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Predictive Analytics: Improving Workplace Safety in Energy and Utilities

It comes to nobody’s surprise that the Energy and Utilities (E&U) industry has a continuous history of implementing high-quality policies when it comes to workplace safety.  The focus on safety is vital to the entire enterprise but more importantly to the livelihood of the customers and employees dealing with Health, Safety and Environment (HSE) issues.  The E&U industry must focus their effort on using their data-centric organizations to think outside of policy creation/enforcement and instead increase focus on leveraging existing data.  With the advances in data science and predictive analytics, HSE professionals can now improve forecasts related to HSE incidents and near-misses. 

 

Many of us are very familiar with the basic concepts of predictive analytics.  When we use Amazon, it provides recommendations based on previous purchases or how Google uses advertisements based on our search history to improve our shopping experience.  A similar but more complex model can be presented in the E&U industry. 

 

To get maximum output from predictive analytics we need to make sure we are using data that is directly relevant to a specific use case.  For example, if we are going to forecast the potential injuries resulting from an electric line burial or a pipeline construction program that uses dangerous, material, we would want to know which specific team members run the risk of getting hurt?  How would they get hurt?  Would it be an injury because of a broken piece of machinery?  How extreme is the injury?  How many people does it impact?  What’s the downstream financial impact?  What are the risk reduction interventions that should be used?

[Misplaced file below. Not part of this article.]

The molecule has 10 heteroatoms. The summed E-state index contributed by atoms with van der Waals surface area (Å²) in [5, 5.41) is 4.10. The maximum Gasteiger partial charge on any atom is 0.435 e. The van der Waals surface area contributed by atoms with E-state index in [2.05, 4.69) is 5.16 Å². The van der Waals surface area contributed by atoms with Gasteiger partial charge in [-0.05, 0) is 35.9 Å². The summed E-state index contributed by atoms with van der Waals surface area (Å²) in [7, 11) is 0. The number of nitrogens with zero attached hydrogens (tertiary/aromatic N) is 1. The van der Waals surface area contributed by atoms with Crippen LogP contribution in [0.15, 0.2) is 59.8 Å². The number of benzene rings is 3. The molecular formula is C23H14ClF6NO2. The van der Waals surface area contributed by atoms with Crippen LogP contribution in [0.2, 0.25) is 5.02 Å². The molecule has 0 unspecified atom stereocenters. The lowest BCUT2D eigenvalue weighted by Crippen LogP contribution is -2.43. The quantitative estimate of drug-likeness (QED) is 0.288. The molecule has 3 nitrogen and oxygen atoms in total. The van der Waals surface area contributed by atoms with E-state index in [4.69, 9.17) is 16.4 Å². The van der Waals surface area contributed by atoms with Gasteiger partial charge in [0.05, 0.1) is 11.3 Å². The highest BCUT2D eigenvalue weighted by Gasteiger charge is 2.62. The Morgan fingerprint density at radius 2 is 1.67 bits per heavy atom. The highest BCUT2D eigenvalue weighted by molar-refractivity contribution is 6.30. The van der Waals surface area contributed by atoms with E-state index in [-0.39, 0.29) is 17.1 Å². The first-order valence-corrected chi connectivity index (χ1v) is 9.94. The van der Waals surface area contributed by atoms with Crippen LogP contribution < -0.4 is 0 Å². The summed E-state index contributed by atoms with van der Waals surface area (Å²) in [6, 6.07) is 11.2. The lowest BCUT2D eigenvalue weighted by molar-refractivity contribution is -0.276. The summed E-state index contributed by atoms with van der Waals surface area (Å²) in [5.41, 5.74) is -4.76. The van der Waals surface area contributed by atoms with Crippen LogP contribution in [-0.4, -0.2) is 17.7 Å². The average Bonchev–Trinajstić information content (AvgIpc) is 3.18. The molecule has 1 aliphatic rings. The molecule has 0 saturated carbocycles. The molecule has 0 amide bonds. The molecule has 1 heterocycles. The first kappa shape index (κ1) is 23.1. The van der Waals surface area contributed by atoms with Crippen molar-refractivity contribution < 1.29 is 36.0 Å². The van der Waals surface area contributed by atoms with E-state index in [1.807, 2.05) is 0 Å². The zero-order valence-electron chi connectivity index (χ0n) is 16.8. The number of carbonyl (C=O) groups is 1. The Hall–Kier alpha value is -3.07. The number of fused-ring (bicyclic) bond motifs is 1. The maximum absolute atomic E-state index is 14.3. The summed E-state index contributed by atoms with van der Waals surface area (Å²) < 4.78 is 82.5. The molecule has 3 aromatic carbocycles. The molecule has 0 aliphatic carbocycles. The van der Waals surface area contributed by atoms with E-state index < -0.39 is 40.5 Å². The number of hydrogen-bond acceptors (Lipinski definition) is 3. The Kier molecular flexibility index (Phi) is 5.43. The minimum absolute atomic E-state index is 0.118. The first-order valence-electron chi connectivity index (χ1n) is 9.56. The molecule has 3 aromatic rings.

HSE data for forecasting injuries within E&U should be concentrated on the “prediction use-case” of actions, events, tangential effects, impacts and environmental situation during a specific window of time.  Once the prediction use-case is established the HSE Predictive Analytics team can then extract data regarding: 

  • Near miss incident description including meta information about the description 
  • Near miss incident rate 
  • Actual incident description 
  • Incident rate 
  • Activities performance 
  • Date of activities 
  • Tools used 
  • Condition of equipment 
  • Type of injury 
  • Time for equipment shutdown post incident 
  • Safety certifications by affected parties 
  • Severity of the incident 
  • What could have been prevented 
  • Subsequent incident description 
  • Weather 

 

Using the above data elements, we can start to identify algorithms that give basic levels of forecasting from “probability of slipping on a rig during foggy mornings” to a more complex prediction use-case, “buckling of a distribution pole while installing a new transformer”.  

 

Using this data to conceptually help predict HSE incidents seems straightforward.  At an organizational level, the challenges that prevent predictive analytics from materializing in the HSE space revolve around: 

  • Data literacy 
  • Data proficiency 
  • Poor architecture of systems to aggregate data 
  • Privacy concerns 
  • Ethical use of the predictive data associated to employee performance 

 

Supporting an organization that uses predictive analytics in the HSE space will really depend on harmonized data, consistent input of accurate data, and trained employees who understand how to make the right decisions.  Unify has a successful track record of supporting complex E&U organizations that need to build models to support predictive use-cases.  From working on Palantir Foundry to building custom algorithms and surfacing it into visual analytical reporting.   

 

To learn more about how Unify can address predictive Health, Safety and Environmental analytics, please reach out to us.